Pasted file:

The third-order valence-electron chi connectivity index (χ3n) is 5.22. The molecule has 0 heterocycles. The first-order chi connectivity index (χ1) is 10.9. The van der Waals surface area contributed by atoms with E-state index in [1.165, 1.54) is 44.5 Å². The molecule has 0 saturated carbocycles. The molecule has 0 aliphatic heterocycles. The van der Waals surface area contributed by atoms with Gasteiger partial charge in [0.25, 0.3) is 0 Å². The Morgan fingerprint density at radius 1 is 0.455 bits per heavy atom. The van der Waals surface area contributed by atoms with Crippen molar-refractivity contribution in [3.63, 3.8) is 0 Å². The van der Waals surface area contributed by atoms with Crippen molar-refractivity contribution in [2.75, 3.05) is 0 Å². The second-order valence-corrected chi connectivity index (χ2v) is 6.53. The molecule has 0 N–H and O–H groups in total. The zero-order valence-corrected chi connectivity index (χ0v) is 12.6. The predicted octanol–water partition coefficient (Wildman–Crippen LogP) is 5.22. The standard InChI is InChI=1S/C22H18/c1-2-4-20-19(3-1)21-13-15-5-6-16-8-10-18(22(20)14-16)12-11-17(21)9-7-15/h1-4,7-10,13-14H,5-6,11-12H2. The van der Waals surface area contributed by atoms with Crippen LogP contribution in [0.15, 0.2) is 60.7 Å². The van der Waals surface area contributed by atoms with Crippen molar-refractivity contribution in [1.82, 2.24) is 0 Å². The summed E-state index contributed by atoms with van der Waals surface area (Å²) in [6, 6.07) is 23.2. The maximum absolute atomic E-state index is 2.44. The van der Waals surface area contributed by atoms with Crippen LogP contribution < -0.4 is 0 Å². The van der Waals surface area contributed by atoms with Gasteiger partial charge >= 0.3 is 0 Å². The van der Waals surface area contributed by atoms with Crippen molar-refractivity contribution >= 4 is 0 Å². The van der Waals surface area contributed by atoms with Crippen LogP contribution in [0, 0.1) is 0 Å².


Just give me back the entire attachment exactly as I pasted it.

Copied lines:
The third-order valence-electron chi connectivity index (χ3n) is 5.22. The molecule has 0 heterocycles. The first-order chi connectivity index (χ1) is 10.9. The van der Waals surface area contributed by atoms with E-state index in [1.165, 1.54) is 44.5 Å². The molecule has 0 saturated carbocycles. The molecule has 0 aliphatic heterocycles. The van der Waals surface area contributed by atoms with Gasteiger partial charge in [0.25, 0.3) is 0 Å². The Morgan fingerprint density at radius 1 is 0.455 bits per heavy atom. The van der Waals surface area contributed by atoms with Crippen molar-refractivity contribution in [3.63, 3.8) is 0 Å². The van der Waals surface area contributed by atoms with Crippen molar-refractivity contribution in [2.75, 3.05) is 0 Å². The second-order valence-corrected chi connectivity index (χ2v) is 6.53. The molecule has 0 N–H and O–H groups in total. The zero-order valence-corrected chi connectivity index (χ0v) is 12.6. The predicted octanol–water partition coefficient (Wildman–Crippen LogP) is 5.22. The standard InChI is InChI=1S/C22H18/c1-2-4-20-19(3-1)21-13-15-5-6-16-8-10-18(22(20)14-16)12-11-17(21)9-7-15/h1-4,7-10,13-14H,5-6,11-12H2. The van der Waals surface area contributed by atoms with Crippen LogP contribution in [0.15, 0.2) is 60.7 Å². The van der Waals surface area contributed by atoms with Crippen molar-refractivity contribution in [1.82, 2.24) is 0 Å². The summed E-state index contributed by atoms with van der Waals surface area (Å²) in [6, 6.07) is 23.2. The maximum absolute atomic E-state index is 2.44. The van der Waals surface area contributed by atoms with Crippen LogP contribution < -0.4 is 0 Å². The van der Waals surface area contributed by atoms with Gasteiger partial charge >= 0.3 is 0 Å². The van der Waals surface area contributed by atoms with Crippen molar-refractivity contribution >= 4 is 0 Å². The van der Waals surface area contributed by atoms with Crippen LogP contribution in [0, 0.1) is 0 Å².